MIKE GATTING said goodbye to Championship cricket at Lord's, barring emergency recall, and though he could not produce a final defiant innings, he did greet the standing ovation that ushered him off the field, led from the middle by his long-time enemy, Courtney Walsh. So it was a sentimental day on which to say goodbye to the old press box here, but none of the batting will linger long in the memory.
Four-day cricket cannot exist when spirited fast bowling is faced by undisciplined batting. The season's last Championship match at Lord's concluded yesterday afternoon under a mockingly beautiful sky, had moments to cherish, but it means another empty Saturday.
Although Gloucestershire won the season's penultimate match against an abject Middlesex batting order, they cannot yet take their first Championship title. Even if they gain maximum points at Trent Bridge next week, while The Oval stays under water, Leicestershire's levy for an abandoned game would deny them.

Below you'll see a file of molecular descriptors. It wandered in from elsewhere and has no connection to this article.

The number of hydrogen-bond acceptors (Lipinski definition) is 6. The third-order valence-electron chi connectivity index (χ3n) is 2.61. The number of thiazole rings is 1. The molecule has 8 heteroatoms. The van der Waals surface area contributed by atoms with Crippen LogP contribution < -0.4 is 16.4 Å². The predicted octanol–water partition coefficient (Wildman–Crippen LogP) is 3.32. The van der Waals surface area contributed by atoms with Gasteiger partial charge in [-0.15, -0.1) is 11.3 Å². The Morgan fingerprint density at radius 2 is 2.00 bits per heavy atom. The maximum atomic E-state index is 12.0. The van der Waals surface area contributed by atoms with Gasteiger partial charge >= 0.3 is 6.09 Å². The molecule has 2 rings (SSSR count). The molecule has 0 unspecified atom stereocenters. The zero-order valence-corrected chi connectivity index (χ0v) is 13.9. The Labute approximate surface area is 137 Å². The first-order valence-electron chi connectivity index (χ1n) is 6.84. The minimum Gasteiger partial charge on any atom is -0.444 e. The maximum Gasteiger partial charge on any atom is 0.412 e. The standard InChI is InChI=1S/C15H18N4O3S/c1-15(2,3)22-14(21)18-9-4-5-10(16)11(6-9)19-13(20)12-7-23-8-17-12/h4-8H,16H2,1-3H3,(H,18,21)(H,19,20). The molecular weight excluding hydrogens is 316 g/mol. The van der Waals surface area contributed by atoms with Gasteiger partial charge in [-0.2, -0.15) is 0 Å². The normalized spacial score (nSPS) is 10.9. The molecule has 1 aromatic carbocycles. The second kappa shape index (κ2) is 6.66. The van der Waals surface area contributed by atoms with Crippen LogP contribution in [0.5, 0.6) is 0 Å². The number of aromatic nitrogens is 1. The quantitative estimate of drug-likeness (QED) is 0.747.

No matter. It has been a warming season for Gloucestershire. Yesterday morning they were vulnerable, four wickets down second time around and just 129 ahead, and even more so when the rest of their order was swept aside for a further 39 runs. Angus Fraser, yet again, proved that he is still the finest line-and-length purveyor on the circuit. He took six wickets for 23.
Mark Ramprakash was awaiting removal of his troublesome tonsils, while Gatting nursed a sore elbow. As it was, of course, they were both ready to bat. Walsh was bowling with his apparently ageless guile, variation and naked pace, and was chasing Andy Caddick to 100 wickets. While the Middlesex batsmen, a term that can only be loosely applied here, came and went, Walsh reached a tally of 97. Mike Smith, the Little to Walsh's Large, completed a match analysis of 8 for 57 and yesterday there was also a chance for their straight man, Jon Lewis, to get in on the act.Reuse content